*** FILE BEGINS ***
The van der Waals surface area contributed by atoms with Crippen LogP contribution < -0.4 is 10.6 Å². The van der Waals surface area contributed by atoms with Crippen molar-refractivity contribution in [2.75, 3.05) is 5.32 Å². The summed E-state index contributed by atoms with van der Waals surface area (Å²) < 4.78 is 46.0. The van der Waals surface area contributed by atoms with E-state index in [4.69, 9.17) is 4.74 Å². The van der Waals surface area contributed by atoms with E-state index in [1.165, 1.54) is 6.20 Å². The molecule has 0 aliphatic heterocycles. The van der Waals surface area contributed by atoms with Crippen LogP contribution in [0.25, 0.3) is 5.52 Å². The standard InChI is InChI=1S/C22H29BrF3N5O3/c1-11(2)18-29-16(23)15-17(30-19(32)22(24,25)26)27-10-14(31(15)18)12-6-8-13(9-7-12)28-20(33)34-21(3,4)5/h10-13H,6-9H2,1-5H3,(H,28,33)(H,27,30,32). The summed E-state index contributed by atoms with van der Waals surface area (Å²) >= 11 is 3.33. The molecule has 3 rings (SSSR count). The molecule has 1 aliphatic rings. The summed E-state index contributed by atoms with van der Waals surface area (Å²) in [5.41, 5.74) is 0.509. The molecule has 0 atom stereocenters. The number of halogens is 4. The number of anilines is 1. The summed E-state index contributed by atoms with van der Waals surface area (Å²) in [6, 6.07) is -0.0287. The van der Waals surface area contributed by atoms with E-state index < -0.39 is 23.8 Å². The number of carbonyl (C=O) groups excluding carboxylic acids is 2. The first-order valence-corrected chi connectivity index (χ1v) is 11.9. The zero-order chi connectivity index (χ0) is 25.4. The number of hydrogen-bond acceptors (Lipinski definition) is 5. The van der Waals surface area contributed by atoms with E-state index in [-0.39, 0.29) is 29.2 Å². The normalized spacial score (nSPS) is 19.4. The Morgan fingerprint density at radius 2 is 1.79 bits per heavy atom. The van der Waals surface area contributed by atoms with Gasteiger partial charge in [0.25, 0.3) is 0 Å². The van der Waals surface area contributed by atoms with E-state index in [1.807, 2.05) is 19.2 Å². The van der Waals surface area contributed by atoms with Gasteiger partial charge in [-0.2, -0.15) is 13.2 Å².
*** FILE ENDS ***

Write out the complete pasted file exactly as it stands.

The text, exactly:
The van der Waals surface area contributed by atoms with Crippen LogP contribution < -0.4 is 10.6 Å². The van der Waals surface area contributed by atoms with Crippen molar-refractivity contribution in [2.75, 3.05) is 5.32 Å². The summed E-state index contributed by atoms with van der Waals surface area (Å²) < 4.78 is 46.0. The van der Waals surface area contributed by atoms with E-state index in [4.69, 9.17) is 4.74 Å². The van der Waals surface area contributed by atoms with E-state index in [1.165, 1.54) is 6.20 Å². The molecule has 0 aliphatic heterocycles. The van der Waals surface area contributed by atoms with Crippen LogP contribution in [0.25, 0.3) is 5.52 Å². The standard InChI is InChI=1S/C22H29BrF3N5O3/c1-11(2)18-29-16(23)15-17(30-19(32)22(24,25)26)27-10-14(31(15)18)12-6-8-13(9-7-12)28-20(33)34-21(3,4)5/h10-13H,6-9H2,1-5H3,(H,28,33)(H,27,30,32). The summed E-state index contributed by atoms with van der Waals surface area (Å²) >= 11 is 3.33. The molecule has 3 rings (SSSR count). The molecule has 1 aliphatic rings. The summed E-state index contributed by atoms with van der Waals surface area (Å²) in [5.41, 5.74) is 0.509. The molecule has 0 atom stereocenters. The number of halogens is 4. The number of anilines is 1. The summed E-state index contributed by atoms with van der Waals surface area (Å²) in [6, 6.07) is -0.0287. The van der Waals surface area contributed by atoms with E-state index < -0.39 is 23.8 Å². The number of carbonyl (C=O) groups excluding carboxylic acids is 2. The first-order valence-corrected chi connectivity index (χ1v) is 11.9. The zero-order chi connectivity index (χ0) is 25.4. The number of hydrogen-bond acceptors (Lipinski definition) is 5. The van der Waals surface area contributed by atoms with E-state index in [-0.39, 0.29) is 29.2 Å². The normalized spacial score (nSPS) is 19.4. The Morgan fingerprint density at radius 2 is 1.79 bits per heavy atom. The van der Waals surface area contributed by atoms with Gasteiger partial charge in [0.25, 0.3) is 0 Å². The van der Waals surface area contributed by atoms with E-state index in [1.807, 2.05) is 19.2 Å². The van der Waals surface area contributed by atoms with Gasteiger partial charge in [-0.2, -0.15) is 13.2 Å².